Iris Knobloch, WarnerMedia’s former president of France, Benelux, Germany, Austria, and Switzerland, is launching a €250 million ($300M) European SPAC with Artemis, a holding company backed by François-Henri Pinault, the billionaire French businessman married to Salma Hayek.
Named I2PO, the special-purpose acquisition company claims to be the first outfit of its kind in Europe dedicated to investing in entertainment and leisure companies. I2PO is registered in France and is listing on Euronext Paris.
SPACs, also called “blank-check” vehicles, are basically shells that go public to look for private companies to buy. Selling to a SPAC is generally seen as an easier and cheaper route to an IPO. There have been a rash of SPACs in recent months, with notable examples in entertainment including Forest Road Acquisition Corp, run by former Disney executive Kevin Mayer.
Knobloch, who announced her exit from WarnerMedia last month, will serve as I2PO’s chairwoman and CEO. Artemis will be represented by Pinault and Alban Greget, who will become I2PO board members. Artemis controls luxury group Kering, which owns brands including Gucci and French soccer club Stade Rennais FC. French investment banker Matthieu Pigasse is also backing I2PO through his Combat Holding vehicle.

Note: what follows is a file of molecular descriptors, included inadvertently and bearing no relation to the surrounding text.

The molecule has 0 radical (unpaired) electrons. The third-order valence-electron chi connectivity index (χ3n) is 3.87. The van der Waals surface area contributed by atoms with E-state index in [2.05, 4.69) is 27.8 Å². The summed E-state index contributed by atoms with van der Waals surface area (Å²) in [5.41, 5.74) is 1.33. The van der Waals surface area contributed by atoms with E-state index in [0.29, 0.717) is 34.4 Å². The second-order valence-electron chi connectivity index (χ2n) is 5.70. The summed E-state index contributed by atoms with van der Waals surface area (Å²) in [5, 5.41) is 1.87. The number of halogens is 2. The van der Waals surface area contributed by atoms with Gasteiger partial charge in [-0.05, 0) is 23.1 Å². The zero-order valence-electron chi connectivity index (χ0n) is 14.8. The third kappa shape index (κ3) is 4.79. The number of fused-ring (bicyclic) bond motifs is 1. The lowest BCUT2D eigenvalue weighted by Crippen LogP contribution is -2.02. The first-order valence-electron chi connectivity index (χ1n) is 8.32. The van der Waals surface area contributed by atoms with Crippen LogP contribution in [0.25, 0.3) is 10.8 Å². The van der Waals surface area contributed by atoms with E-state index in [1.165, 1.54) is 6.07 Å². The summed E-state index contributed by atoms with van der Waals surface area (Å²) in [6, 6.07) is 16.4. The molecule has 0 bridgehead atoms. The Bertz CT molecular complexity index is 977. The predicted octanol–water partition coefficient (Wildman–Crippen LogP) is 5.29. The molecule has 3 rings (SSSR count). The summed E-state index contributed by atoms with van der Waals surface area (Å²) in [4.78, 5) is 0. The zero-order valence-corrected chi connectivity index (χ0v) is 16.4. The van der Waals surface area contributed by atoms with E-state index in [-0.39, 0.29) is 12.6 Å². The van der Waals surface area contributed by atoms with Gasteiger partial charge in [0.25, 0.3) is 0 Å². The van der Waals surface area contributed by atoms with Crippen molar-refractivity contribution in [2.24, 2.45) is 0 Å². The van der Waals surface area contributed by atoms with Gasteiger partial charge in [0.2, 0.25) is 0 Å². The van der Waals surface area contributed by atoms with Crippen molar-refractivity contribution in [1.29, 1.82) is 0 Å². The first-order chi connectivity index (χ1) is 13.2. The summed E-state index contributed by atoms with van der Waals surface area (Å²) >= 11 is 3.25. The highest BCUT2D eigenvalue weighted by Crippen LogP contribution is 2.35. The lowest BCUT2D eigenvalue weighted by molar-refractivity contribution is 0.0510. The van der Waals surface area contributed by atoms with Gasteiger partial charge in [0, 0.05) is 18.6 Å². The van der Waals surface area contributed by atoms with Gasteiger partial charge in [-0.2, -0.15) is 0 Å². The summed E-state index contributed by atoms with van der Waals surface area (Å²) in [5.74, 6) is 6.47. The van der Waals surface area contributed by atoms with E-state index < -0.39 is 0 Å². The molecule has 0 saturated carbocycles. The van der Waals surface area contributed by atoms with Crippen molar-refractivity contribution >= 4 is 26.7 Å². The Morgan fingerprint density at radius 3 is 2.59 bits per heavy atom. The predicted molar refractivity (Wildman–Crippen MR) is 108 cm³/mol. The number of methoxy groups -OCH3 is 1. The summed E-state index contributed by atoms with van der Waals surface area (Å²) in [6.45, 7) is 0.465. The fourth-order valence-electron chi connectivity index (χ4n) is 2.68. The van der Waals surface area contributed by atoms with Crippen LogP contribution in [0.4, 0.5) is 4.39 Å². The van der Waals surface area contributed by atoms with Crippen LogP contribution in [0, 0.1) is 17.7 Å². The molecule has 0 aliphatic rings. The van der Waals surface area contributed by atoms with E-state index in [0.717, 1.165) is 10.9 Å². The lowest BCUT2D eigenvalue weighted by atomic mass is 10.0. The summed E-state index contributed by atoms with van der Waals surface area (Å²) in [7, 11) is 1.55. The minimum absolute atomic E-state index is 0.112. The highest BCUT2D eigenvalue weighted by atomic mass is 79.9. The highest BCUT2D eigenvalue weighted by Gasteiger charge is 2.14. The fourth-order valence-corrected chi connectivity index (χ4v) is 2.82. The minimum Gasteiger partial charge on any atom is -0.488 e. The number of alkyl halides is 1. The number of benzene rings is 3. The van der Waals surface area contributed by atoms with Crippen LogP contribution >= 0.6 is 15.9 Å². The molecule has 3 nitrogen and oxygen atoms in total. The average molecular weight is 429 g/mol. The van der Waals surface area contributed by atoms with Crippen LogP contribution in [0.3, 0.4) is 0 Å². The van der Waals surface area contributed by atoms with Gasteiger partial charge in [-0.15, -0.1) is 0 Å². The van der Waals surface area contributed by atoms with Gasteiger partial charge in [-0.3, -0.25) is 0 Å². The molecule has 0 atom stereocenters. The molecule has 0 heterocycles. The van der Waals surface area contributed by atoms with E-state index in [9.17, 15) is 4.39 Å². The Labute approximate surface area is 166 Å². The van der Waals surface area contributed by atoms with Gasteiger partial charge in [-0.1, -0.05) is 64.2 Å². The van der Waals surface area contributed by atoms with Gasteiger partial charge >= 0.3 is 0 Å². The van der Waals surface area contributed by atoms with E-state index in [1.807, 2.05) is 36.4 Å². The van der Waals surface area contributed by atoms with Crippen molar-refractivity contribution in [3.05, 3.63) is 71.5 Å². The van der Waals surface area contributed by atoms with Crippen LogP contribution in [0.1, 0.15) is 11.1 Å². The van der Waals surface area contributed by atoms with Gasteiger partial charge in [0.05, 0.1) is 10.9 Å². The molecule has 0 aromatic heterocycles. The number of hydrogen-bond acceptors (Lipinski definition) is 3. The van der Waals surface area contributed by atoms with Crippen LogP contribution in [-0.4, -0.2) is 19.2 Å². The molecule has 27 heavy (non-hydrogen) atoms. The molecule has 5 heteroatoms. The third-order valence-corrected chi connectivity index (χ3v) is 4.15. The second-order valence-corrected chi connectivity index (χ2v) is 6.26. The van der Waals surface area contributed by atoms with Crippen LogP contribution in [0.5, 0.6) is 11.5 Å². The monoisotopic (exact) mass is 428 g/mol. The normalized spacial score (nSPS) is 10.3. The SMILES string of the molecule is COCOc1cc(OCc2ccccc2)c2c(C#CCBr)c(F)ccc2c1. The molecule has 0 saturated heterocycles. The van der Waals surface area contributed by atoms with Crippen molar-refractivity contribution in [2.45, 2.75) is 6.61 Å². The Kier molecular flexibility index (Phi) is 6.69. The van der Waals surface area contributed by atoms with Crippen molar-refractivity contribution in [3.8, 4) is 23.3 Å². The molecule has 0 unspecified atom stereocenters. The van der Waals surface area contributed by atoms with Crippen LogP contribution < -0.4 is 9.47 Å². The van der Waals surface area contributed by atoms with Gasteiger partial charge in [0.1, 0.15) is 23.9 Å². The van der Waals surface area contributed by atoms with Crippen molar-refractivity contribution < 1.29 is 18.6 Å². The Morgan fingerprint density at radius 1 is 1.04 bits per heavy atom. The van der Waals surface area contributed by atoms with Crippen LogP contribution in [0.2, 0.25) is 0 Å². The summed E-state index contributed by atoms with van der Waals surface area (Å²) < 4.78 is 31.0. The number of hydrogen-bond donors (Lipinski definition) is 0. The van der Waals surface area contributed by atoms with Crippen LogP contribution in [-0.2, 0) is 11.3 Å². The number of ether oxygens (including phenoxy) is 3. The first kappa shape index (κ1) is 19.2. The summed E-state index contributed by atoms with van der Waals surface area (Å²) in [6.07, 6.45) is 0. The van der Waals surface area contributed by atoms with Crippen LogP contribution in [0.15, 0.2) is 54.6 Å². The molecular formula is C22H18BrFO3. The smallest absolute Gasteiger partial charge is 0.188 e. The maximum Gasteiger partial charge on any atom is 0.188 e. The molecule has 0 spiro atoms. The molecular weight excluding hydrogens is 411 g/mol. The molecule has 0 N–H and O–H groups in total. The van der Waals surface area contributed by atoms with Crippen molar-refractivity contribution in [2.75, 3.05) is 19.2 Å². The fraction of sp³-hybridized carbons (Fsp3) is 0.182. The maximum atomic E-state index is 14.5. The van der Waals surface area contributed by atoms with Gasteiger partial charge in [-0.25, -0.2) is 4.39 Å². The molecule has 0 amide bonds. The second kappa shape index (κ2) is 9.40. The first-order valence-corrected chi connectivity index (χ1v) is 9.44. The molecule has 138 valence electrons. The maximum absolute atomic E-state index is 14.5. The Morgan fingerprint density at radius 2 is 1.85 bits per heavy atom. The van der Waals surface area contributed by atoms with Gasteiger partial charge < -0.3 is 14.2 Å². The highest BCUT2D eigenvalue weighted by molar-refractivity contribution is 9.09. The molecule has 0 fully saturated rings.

Knobloch will count Airbnb executive Catherine Powell and Matthias Döpfner, CEO of German publishing giant Axel Springer, as strategic advisors. I2PO’s independent board members will include Mercedes Erra, executive president of ad group Havas, and Fleur Pellerin, the former French digital and culture minister.
“Europe is home to many solid companies with high potential in this sector, which, through the contribution of capital, resources and expertise by I2PO, will have the necessary support to take their business to the next level,” the company said in its launch materials. It wants to pursue established brands in the entertainment and leisure space, including streaming, gaming, and music.
“We are here to build a European champion in the sector,” Knobloch told the Financial Times. “I really think the world has changed . . . Scale matters and size matters. That’s why I see a huge opportunity to consolidate a fragmented market and to go beyond Europe into other markets.”
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